Player: Harrison Barnes
Relevant stats: Barnes played and started in all 64 of Sacramento’s games this season. He averaged 14.7 points, 4.8 rebounds, and 2.4 assists in 34.9 minutes per game. Barnes shot 49.8% on 2-pointers, 38.3% on 3-pointers, and 80.3% on free throws.
Contract status: The Kings re-signed Barnes in the summer of 2019 to a 4-year, $85 million deal that descends. It will pay him $22.2 million in 2020-21, $20.3 million in 2021-22, and $18.4 million in 2022-23.
Recap: The hardest position to fill in the NBA is on the wing, and Sacramento made their move for their cornerstone wing of the future at the last trade deadline, acquiring Harrison Barnes from the Dallas Mavericks. They were able to re-sign him last offseason at a perfectly reasonable dollar amount, giving them team control over a player entering his prime at a position of scarcity for the next three seasons beyond this one. That was reason enough for the Sactown Royalty staff to give Barnes’ contract a B+ last summer.
The Kings need Barnes to be a secondary option on offense, someone who can hunt switches off of a De’Aaron Fox pick-and-roll, draw extra defenders on a post-up to spring Buddy Hield or Nemanja Bjelica, spot up himself, or attack a closeout. He doesn’t have to create for others or himself, but he needs to finish plays decisively.
When he is put in position to work off of a primary creator, Barnes looks very comfortable. He finished in the 76th percentile in spot-up efficiency, scoring 1.11 points per possession (PPP). Those plays accounted for 29% of Barnes’ offense, per NBA.com’s playtype data.
Barnes can also be opportunistic in the halfcourt. He reads the defense well, allowing him to get into the paint on cuts and for putbacks. Barnes ranked in the 94th percentile of the league in putback efficiency, well above most bigs. Cuts and putbacks only account for 9.1% of Barnes’ plays, however.
Other than spot ups, Barnes’ most frequent play type is post-ups, which make up 16% of his offensive possessions. Zach Lowe pointed out last year that Barnes had a bit of tunnel vision when he had his back to the basket, and that has mostly remained true this season. A matchup against the Thunder in February, when Barnes routinely found himself defended by a smaller player, was a sobering reminder of Barnes’ inability to think beyond scoring during post-ups. He is still efficient in these situations (0.97 PPP, 68th percentile), but there remains room for improvement.
Barnes was actually an above-average passer among forwards, as his assist percentage jumped from 6.7 last year to 9.9 this season. The amount of time he played without a true point guard, given Fox’s injury, likely factored into that, but it bodes well that Barnes can continue to expand his game, even incrementally, at this stage of his career.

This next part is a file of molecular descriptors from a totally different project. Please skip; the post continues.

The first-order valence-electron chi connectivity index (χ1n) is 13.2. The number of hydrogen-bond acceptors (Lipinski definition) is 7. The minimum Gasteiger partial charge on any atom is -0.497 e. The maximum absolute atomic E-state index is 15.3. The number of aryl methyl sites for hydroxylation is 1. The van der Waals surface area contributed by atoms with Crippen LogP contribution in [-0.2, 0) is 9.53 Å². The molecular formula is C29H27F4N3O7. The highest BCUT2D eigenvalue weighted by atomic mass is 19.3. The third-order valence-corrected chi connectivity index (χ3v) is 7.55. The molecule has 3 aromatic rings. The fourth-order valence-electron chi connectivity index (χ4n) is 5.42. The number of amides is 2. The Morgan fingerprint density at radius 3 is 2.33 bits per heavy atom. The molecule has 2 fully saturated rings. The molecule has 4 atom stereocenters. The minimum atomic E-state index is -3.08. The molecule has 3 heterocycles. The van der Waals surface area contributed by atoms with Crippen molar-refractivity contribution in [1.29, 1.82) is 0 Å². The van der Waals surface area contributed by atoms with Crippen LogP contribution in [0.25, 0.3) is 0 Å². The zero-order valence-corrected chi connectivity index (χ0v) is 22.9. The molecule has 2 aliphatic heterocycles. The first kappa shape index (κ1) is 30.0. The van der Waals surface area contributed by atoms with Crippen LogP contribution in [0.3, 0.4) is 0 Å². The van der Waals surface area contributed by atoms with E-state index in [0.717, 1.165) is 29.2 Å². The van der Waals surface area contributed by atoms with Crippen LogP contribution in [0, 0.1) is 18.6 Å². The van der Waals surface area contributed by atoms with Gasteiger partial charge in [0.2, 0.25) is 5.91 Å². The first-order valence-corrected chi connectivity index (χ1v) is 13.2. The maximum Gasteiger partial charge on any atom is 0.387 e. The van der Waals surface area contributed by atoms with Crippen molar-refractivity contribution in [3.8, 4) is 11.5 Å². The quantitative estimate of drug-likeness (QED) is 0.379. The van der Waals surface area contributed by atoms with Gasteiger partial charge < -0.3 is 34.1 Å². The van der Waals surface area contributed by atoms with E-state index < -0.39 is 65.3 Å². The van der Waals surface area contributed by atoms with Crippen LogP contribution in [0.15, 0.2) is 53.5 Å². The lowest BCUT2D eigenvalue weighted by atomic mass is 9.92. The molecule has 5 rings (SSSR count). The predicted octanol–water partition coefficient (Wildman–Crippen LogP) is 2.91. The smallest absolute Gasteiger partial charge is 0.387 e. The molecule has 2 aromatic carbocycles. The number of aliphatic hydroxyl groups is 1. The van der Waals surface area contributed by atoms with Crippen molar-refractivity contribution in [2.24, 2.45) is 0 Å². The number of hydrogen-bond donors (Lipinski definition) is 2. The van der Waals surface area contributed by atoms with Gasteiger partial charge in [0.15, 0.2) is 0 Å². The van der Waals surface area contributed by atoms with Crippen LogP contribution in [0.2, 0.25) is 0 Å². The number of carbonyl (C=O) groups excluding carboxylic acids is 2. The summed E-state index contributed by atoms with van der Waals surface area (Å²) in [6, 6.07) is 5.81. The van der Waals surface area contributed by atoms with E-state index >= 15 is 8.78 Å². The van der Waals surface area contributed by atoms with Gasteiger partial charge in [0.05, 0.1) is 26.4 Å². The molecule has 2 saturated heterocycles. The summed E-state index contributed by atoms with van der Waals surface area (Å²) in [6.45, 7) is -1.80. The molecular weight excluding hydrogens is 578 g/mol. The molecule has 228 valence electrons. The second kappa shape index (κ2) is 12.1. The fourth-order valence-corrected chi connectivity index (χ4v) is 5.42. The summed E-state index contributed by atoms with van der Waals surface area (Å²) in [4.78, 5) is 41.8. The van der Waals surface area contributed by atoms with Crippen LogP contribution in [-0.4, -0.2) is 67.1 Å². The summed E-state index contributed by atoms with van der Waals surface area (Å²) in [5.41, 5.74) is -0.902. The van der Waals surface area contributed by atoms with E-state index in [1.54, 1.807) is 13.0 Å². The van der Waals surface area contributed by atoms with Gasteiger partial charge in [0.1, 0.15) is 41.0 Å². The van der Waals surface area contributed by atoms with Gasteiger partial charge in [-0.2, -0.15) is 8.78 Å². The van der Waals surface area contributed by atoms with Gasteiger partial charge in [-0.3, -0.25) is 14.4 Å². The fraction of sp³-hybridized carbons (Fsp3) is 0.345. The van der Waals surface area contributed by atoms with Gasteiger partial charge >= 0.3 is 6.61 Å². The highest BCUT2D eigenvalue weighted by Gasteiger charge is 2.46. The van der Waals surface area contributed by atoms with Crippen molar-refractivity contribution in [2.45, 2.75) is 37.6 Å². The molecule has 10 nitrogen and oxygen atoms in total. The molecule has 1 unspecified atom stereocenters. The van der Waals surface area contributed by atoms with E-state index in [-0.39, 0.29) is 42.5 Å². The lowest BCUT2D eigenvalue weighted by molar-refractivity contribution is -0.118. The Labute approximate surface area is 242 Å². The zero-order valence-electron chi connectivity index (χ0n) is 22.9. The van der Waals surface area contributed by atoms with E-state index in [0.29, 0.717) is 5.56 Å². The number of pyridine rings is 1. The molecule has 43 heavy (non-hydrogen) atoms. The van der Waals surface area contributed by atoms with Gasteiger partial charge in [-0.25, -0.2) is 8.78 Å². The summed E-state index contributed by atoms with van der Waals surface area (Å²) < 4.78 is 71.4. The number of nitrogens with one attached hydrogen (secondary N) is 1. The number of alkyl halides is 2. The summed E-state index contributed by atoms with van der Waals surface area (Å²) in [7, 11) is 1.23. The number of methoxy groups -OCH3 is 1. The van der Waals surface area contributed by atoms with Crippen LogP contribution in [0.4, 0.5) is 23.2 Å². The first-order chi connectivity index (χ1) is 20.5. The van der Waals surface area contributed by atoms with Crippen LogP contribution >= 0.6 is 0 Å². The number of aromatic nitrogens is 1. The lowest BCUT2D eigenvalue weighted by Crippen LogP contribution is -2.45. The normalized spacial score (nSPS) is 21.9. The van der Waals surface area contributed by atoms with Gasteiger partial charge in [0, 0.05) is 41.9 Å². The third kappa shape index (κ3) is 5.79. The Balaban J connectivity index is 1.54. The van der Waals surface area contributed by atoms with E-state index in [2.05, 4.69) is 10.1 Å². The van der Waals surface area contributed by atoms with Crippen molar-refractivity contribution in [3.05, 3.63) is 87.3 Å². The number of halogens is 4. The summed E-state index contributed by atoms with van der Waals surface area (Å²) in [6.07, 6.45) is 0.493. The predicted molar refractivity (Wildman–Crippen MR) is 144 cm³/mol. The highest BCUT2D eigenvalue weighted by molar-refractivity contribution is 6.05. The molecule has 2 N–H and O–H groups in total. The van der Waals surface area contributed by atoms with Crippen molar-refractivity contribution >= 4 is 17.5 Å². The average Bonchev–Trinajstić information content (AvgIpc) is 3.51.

Defensively, Barnes has never been as impactful as his physical tools might suggest. His block and steal rates are always among the lowest in the league, a trend that continued in 2019-20, and he doesn’t really make opponents feel his presence, though he is generally in the right position. He can toggle between both forward spots depending on the matchup, but he doesn’t rebound well for his size, which makes longer stretches at power forward potentially untenable. At this point, he is an average defender, and the Kings were 0.2 points per 100 possessions better with him on the floor.
Future with the Kings: As alluded to before, finding a starting-caliber wing is among the trickiest exercises for an NBA front office. The fact that Barnes is one makes him indispensable for Sacramento. One problem for the Kings, however, is that Barnes may be aging into a power forward as his athleticism declines, which makes him less valuable and also harder to fit around Marvin Bagley.
The Kings just have to be realistic about what Barnes is. He doesn’t have the upside of a star, or probably even an All-Star, but he is a durable performer. In fact, his minutes load might be one of his most attractive qualities. There are rarely games when Barnes leaves you feeling awed by his performance, but he also doesn’t stand out for negative reasons. He is solidly consistent, and Sacramento needs someone like him around to temper the wild swings of their young core. Even he has to play at the four more consistently going forward, he can credibly defend that position and space the floor provided the Kings pair him with a strong rebounding center.
Sacramento was 4.3 points per 100 possessions better with Barnes on the court this year. The team still didn’t have a positive net rating with him overall, though it was positive when Barnes was at power forward, but he was still the best rotation player on a day-to-day basis. He enhanced some of his skills (spot-up shooting and post-ups) and didn’t exacerbate any weaknesses. He also grew a disgusting beard that demonstrated faith in his teammates.